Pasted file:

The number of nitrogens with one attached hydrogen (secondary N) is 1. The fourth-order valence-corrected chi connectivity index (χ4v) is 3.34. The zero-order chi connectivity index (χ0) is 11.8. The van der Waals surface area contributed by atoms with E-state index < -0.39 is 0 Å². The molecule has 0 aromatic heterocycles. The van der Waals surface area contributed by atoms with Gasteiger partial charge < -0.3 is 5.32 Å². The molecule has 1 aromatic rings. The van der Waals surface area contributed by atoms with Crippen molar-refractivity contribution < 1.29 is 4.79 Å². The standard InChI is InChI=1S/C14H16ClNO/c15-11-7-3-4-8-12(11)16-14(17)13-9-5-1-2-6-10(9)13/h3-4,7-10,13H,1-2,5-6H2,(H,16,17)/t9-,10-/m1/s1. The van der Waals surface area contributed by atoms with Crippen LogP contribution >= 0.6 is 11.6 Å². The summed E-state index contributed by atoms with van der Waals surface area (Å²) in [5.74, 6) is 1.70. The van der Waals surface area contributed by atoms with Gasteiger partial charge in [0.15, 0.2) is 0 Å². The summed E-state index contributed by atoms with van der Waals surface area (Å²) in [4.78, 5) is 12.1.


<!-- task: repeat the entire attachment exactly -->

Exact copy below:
The number of nitrogens with one attached hydrogen (secondary N) is 1. The fourth-order valence-corrected chi connectivity index (χ4v) is 3.34. The zero-order chi connectivity index (χ0) is 11.8. The van der Waals surface area contributed by atoms with E-state index < -0.39 is 0 Å². The molecule has 0 aromatic heterocycles. The van der Waals surface area contributed by atoms with Gasteiger partial charge < -0.3 is 5.32 Å². The molecule has 1 aromatic rings. The van der Waals surface area contributed by atoms with Crippen molar-refractivity contribution < 1.29 is 4.79 Å². The standard InChI is InChI=1S/C14H16ClNO/c15-11-7-3-4-8-12(11)16-14(17)13-9-5-1-2-6-10(9)13/h3-4,7-10,13H,1-2,5-6H2,(H,16,17)/t9-,10-/m1/s1. The van der Waals surface area contributed by atoms with Crippen LogP contribution >= 0.6 is 11.6 Å². The summed E-state index contributed by atoms with van der Waals surface area (Å²) in [5.74, 6) is 1.70. The van der Waals surface area contributed by atoms with Gasteiger partial charge in [0.15, 0.2) is 0 Å². The summed E-state index contributed by atoms with van der Waals surface area (Å²) in [4.78, 5) is 12.1.